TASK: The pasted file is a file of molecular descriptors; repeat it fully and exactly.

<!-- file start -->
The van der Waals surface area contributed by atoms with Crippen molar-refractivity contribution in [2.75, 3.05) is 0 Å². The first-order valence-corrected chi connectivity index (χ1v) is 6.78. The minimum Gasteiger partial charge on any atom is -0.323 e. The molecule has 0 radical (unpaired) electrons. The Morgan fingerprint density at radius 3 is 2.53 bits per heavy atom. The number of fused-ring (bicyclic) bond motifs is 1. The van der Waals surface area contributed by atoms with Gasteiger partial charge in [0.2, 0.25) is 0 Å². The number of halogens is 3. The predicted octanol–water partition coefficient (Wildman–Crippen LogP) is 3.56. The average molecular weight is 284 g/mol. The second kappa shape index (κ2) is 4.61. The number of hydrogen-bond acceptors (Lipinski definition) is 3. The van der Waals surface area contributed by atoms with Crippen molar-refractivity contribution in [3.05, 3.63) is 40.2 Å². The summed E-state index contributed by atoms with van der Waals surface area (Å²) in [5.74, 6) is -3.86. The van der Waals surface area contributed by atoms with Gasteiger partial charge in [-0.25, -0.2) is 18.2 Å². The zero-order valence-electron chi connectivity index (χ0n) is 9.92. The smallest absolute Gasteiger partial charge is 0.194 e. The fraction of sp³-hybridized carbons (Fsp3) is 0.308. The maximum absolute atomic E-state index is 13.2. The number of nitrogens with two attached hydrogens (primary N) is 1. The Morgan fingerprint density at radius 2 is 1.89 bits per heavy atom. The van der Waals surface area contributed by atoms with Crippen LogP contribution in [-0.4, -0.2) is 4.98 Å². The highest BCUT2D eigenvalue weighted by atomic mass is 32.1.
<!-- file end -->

The van der Waals surface area contributed by atoms with Crippen molar-refractivity contribution in [2.75, 3.05) is 0 Å². The first-order valence-corrected chi connectivity index (χ1v) is 6.78. The minimum Gasteiger partial charge on any atom is -0.323 e. The molecule has 0 radical (unpaired) electrons. The Morgan fingerprint density at radius 3 is 2.53 bits per heavy atom. The number of fused-ring (bicyclic) bond motifs is 1. The van der Waals surface area contributed by atoms with Gasteiger partial charge in [0.2, 0.25) is 0 Å². The number of halogens is 3. The predicted octanol–water partition coefficient (Wildman–Crippen LogP) is 3.56. The average molecular weight is 284 g/mol. The second kappa shape index (κ2) is 4.61. The number of hydrogen-bond acceptors (Lipinski definition) is 3. The van der Waals surface area contributed by atoms with Crippen molar-refractivity contribution in [3.05, 3.63) is 40.2 Å². The summed E-state index contributed by atoms with van der Waals surface area (Å²) in [5.74, 6) is -3.86. The van der Waals surface area contributed by atoms with Gasteiger partial charge in [-0.25, -0.2) is 18.2 Å². The zero-order valence-electron chi connectivity index (χ0n) is 9.92. The smallest absolute Gasteiger partial charge is 0.194 e. The fraction of sp³-hybridized carbons (Fsp3) is 0.308. The maximum absolute atomic E-state index is 13.2. The number of nitrogens with two attached hydrogens (primary N) is 1. The Morgan fingerprint density at radius 2 is 1.89 bits per heavy atom. The van der Waals surface area contributed by atoms with Crippen LogP contribution in [-0.4, -0.2) is 4.98 Å². The highest BCUT2D eigenvalue weighted by atomic mass is 32.1.